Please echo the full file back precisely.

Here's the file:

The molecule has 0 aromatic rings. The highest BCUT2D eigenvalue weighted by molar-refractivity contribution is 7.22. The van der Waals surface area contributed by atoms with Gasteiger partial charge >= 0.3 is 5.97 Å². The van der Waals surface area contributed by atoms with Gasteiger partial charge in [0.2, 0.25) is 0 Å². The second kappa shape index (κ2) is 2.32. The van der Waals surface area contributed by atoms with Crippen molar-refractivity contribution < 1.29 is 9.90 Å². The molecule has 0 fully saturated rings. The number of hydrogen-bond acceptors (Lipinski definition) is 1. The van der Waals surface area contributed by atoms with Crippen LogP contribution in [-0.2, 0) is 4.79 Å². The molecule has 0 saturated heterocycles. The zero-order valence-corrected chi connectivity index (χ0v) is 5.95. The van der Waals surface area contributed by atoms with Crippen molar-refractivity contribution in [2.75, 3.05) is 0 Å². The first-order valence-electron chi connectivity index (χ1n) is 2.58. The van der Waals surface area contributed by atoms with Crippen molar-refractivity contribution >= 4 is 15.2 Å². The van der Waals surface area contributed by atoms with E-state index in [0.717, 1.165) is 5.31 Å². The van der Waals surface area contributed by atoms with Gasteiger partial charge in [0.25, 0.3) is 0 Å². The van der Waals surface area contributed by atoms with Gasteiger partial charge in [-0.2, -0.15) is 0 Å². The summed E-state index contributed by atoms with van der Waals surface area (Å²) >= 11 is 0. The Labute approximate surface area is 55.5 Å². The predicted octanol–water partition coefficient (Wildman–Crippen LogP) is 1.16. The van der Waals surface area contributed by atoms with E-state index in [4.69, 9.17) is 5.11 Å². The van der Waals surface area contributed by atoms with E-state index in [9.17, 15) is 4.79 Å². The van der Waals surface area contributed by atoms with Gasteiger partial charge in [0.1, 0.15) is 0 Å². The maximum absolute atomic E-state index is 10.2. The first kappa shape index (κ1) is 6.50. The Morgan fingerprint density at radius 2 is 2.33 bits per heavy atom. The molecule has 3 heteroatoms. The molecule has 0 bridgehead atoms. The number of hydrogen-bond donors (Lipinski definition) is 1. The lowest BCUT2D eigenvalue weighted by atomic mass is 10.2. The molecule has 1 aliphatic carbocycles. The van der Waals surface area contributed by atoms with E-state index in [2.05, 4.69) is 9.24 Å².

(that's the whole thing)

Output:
The molecule has 0 aromatic rings. The highest BCUT2D eigenvalue weighted by molar-refractivity contribution is 7.22. The van der Waals surface area contributed by atoms with Gasteiger partial charge >= 0.3 is 5.97 Å². The van der Waals surface area contributed by atoms with Gasteiger partial charge in [0.2, 0.25) is 0 Å². The second kappa shape index (κ2) is 2.32. The van der Waals surface area contributed by atoms with Crippen molar-refractivity contribution < 1.29 is 9.90 Å². The molecule has 0 fully saturated rings. The number of hydrogen-bond acceptors (Lipinski definition) is 1. The van der Waals surface area contributed by atoms with Crippen LogP contribution in [-0.2, 0) is 4.79 Å². The molecule has 0 saturated heterocycles. The zero-order valence-corrected chi connectivity index (χ0v) is 5.95. The van der Waals surface area contributed by atoms with Crippen molar-refractivity contribution in [2.75, 3.05) is 0 Å². The first-order valence-electron chi connectivity index (χ1n) is 2.58. The van der Waals surface area contributed by atoms with Crippen molar-refractivity contribution >= 4 is 15.2 Å². The van der Waals surface area contributed by atoms with E-state index in [0.717, 1.165) is 5.31 Å². The van der Waals surface area contributed by atoms with Gasteiger partial charge in [0.25, 0.3) is 0 Å². The van der Waals surface area contributed by atoms with Gasteiger partial charge in [-0.2, -0.15) is 0 Å². The summed E-state index contributed by atoms with van der Waals surface area (Å²) >= 11 is 0. The Labute approximate surface area is 55.5 Å². The predicted octanol–water partition coefficient (Wildman–Crippen LogP) is 1.16. The van der Waals surface area contributed by atoms with E-state index in [4.69, 9.17) is 5.11 Å². The van der Waals surface area contributed by atoms with E-state index in [9.17, 15) is 4.79 Å². The van der Waals surface area contributed by atoms with Gasteiger partial charge in [0.1, 0.15) is 0 Å². The maximum absolute atomic E-state index is 10.2. The first kappa shape index (κ1) is 6.50. The Morgan fingerprint density at radius 2 is 2.33 bits per heavy atom. The molecule has 3 heteroatoms. The molecule has 0 bridgehead atoms. The number of hydrogen-bond donors (Lipinski definition) is 1. The lowest BCUT2D eigenvalue weighted by atomic mass is 10.2. The molecule has 1 aliphatic carbocycles. The van der Waals surface area contributed by atoms with E-state index in [2.05, 4.69) is 9.24 Å².